Its lovely to see all the greening up of your garden. I always wished that Rogersia kept its bronze hues permanently... alas it turns green and easily burns by the sun, even in mostly shaded area.
    Onoclea sensibilis is heart stopping!

    1. If you can get ahold of a Rodgersia 'Bronze Peacock' give it a try. It comes up later but holds its color better. Mine is just coming up now.

  4. Yeah Spring! Your garden seems to be waking up well. Just got back from visiting my mother on Vancouver Island. Spring in the whole Lower Vancouver mainland has barely started. Victoria area is a bit further ahead. A weird Spring for sure. We are experiencing summer temperatures here already with grass fires all over the place. We would love a little of your moisture.

    1. I was just wondering what spring is like in Vancouver, I'm due to tour some gardens up there in June.

  5. Wow, your garden responds well to a little warmth and sun! I'm glad to see some of your agaves looking so great after your nasty winter weather. I'm envious of the variegated Agave parryi. The Podophyllum 'Spotty Dotty' is so sweet but so terribly unsuitable to my climate conditions. Our temperatures are back in the upper 50s today and we had zero sun yesterday. We even had rain overnight, with more due as the week progresses so it's officially a weird spring here too.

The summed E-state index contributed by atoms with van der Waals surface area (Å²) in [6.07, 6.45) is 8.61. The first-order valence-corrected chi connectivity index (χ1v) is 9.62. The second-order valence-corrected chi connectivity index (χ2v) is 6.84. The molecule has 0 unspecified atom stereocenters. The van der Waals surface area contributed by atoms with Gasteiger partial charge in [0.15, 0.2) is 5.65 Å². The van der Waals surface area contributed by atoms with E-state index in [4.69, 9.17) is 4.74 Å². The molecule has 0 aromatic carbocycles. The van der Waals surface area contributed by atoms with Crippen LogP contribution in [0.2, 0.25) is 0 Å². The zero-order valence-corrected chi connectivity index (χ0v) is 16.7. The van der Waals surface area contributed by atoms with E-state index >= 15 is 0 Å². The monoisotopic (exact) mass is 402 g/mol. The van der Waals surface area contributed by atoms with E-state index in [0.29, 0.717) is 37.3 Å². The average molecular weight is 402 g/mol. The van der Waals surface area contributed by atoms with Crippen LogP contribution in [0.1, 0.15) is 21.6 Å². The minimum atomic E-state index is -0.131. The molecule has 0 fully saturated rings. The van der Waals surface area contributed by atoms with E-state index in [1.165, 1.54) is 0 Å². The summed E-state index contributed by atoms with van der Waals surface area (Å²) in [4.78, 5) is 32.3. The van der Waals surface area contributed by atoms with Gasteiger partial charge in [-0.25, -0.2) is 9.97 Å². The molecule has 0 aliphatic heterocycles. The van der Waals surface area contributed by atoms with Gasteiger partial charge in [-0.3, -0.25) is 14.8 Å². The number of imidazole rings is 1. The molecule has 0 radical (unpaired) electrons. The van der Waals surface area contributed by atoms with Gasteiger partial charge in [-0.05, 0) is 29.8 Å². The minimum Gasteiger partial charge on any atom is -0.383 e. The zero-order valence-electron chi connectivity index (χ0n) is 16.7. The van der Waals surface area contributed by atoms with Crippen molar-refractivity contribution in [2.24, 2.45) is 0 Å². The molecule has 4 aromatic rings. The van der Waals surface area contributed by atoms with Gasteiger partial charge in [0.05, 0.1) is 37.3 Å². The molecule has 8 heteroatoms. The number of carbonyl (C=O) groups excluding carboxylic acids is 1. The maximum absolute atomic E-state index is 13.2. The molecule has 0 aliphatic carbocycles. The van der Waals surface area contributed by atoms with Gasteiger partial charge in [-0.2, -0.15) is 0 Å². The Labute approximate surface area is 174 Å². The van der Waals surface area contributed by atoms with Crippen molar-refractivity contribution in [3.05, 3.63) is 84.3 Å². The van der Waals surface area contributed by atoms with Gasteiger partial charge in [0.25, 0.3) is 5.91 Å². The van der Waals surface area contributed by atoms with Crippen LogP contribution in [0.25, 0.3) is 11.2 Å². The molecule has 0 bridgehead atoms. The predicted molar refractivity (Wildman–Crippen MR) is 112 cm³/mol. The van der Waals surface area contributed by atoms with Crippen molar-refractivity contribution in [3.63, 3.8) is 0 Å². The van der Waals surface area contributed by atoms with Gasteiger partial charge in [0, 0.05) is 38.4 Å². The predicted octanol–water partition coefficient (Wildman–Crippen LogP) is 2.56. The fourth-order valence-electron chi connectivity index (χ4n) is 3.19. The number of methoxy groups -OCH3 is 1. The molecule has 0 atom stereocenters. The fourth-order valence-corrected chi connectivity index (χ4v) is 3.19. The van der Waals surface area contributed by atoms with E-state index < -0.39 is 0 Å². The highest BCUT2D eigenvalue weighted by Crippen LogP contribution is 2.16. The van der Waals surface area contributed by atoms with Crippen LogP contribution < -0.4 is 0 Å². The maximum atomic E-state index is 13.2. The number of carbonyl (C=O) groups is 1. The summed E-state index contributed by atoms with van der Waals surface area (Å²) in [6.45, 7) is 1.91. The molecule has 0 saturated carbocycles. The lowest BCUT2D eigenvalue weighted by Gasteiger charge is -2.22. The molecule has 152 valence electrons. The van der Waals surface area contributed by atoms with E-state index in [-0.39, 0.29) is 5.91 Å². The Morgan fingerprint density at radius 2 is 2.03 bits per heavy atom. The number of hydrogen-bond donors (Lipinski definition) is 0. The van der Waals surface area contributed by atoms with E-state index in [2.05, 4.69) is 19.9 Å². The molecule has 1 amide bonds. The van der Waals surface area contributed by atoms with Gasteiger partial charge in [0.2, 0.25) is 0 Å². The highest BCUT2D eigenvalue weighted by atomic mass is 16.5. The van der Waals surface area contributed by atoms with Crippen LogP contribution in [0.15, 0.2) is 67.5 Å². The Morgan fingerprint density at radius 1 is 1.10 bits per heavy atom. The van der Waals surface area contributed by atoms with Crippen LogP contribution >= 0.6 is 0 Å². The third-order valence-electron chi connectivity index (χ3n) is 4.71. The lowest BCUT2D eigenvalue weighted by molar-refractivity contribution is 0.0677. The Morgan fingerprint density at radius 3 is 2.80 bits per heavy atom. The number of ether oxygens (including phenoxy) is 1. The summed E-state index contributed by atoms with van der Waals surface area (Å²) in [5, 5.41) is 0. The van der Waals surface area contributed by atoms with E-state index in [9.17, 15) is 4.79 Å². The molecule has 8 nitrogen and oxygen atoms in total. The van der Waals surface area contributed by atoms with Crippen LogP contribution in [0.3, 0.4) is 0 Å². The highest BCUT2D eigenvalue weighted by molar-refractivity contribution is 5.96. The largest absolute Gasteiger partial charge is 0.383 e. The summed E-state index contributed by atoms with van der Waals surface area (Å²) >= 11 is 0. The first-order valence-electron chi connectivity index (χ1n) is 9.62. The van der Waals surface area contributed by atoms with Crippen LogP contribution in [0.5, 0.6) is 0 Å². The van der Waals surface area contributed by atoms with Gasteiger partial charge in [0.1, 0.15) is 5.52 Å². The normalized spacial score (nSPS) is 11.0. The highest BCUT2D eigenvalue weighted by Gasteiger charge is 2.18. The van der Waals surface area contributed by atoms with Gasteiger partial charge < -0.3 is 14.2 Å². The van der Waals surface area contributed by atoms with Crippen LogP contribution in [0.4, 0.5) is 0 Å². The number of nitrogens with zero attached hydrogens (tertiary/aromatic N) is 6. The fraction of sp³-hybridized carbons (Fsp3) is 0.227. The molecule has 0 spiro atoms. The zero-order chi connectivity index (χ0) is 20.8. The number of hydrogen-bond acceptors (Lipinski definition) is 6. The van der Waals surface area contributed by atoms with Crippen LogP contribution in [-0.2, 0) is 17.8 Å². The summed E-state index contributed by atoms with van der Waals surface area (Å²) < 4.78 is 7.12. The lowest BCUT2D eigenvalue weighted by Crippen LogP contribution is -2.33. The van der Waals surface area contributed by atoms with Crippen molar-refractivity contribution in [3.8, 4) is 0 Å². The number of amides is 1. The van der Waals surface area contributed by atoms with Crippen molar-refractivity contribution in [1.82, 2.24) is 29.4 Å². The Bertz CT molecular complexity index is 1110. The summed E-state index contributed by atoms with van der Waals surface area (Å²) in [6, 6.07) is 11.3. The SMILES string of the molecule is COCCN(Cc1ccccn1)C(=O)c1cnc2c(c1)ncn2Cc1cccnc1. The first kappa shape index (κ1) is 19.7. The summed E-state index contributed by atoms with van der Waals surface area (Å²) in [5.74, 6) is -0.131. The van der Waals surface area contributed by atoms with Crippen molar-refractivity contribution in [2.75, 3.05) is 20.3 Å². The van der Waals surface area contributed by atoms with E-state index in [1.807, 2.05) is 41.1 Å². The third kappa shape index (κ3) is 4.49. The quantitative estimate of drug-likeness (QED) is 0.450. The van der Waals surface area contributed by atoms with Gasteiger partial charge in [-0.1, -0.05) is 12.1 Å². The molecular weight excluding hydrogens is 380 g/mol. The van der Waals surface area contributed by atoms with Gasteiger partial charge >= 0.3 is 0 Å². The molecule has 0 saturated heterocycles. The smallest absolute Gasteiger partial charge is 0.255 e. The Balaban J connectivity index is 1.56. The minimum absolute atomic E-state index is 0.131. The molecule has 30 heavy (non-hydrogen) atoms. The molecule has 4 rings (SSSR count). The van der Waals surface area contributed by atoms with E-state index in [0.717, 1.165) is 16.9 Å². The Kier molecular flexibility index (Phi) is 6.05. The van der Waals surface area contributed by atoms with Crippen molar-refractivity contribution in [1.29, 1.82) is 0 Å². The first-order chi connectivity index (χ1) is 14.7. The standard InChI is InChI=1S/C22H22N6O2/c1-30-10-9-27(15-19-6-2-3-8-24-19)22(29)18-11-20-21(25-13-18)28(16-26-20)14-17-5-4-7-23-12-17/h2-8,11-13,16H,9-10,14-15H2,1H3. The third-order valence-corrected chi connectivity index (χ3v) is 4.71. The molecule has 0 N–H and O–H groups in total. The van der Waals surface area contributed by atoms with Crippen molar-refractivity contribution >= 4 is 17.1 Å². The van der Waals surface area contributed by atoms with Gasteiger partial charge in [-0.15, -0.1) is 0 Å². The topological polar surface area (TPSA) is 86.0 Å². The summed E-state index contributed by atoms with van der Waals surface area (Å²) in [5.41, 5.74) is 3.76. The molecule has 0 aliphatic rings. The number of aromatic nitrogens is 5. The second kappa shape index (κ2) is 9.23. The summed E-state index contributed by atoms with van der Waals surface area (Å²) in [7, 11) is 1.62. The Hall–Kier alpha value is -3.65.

1. It's as though our plants and trees were holding their breath, ready to explode with the warmth and sunshine. I read that rain was predicted down your way and thought that odd.

  6. Some great plants but some really fabulous combinations. I can see just where i need to spread some ferns around. The Syneilesis with the dark Epimedium foliage is breathtaking. I have had good luck with most Epimediums but none of those with the long sharp leaves.

    1. And those are my very favorite of the epimedium!

  7. The Adiantum venustum is really beautiful with those black stems and tiny leaves it reminds me of a Pittosporum tenuifolium. Also lovely to see the beautiful foliage of Podophyllums, Rogersia, Paris, and Sineilesis--exotics SoCal gardeners do not see.

    Happy Finally Spring!

    1. Isn't it wonderful that we get to enjoy each other's gardens thru the wonder of the internet?

  8. Stunning combos - Podophyllum/maidenhair fern, Spiky epimedium/Syneilesis, and, of course, Agave, juniper, manzanita bark.